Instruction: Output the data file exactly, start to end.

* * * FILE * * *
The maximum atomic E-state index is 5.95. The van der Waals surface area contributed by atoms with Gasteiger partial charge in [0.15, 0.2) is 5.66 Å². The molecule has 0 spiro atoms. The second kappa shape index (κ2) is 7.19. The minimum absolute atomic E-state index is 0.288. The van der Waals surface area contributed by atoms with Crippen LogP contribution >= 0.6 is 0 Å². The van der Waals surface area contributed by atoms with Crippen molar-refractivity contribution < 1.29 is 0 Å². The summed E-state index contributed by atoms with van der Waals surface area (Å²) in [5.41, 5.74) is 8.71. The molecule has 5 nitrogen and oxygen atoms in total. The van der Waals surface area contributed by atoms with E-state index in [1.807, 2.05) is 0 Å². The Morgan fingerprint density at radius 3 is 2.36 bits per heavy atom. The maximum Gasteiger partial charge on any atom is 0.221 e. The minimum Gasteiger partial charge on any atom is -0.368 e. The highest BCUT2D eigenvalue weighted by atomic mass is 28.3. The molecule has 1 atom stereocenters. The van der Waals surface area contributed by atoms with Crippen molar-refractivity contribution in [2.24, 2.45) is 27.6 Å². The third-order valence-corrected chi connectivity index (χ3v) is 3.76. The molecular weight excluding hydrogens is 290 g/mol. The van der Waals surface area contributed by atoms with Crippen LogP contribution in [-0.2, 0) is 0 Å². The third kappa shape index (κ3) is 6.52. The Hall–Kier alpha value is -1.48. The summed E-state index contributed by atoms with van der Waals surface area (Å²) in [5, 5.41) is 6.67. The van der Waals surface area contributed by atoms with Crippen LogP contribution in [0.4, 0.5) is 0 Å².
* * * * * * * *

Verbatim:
The maximum atomic E-state index is 5.95. The van der Waals surface area contributed by atoms with Gasteiger partial charge in [0.15, 0.2) is 5.66 Å². The molecule has 0 spiro atoms. The second kappa shape index (κ2) is 7.19. The minimum absolute atomic E-state index is 0.288. The van der Waals surface area contributed by atoms with Crippen LogP contribution >= 0.6 is 0 Å². The van der Waals surface area contributed by atoms with Crippen molar-refractivity contribution < 1.29 is 0 Å². The summed E-state index contributed by atoms with van der Waals surface area (Å²) in [5.41, 5.74) is 8.71. The molecule has 5 nitrogen and oxygen atoms in total. The van der Waals surface area contributed by atoms with E-state index in [1.807, 2.05) is 0 Å². The Morgan fingerprint density at radius 3 is 2.36 bits per heavy atom. The maximum Gasteiger partial charge on any atom is 0.221 e. The minimum Gasteiger partial charge on any atom is -0.368 e. The highest BCUT2D eigenvalue weighted by atomic mass is 28.3. The molecule has 1 atom stereocenters. The van der Waals surface area contributed by atoms with Crippen molar-refractivity contribution in [2.24, 2.45) is 27.6 Å². The third-order valence-corrected chi connectivity index (χ3v) is 3.76. The molecular weight excluding hydrogens is 290 g/mol. The van der Waals surface area contributed by atoms with Crippen LogP contribution in [-0.2, 0) is 0 Å². The third kappa shape index (κ3) is 6.52. The Hall–Kier alpha value is -1.48. The summed E-state index contributed by atoms with van der Waals surface area (Å²) in [5, 5.41) is 6.67. The van der Waals surface area contributed by atoms with Crippen LogP contribution in [0.4, 0.5) is 0 Å².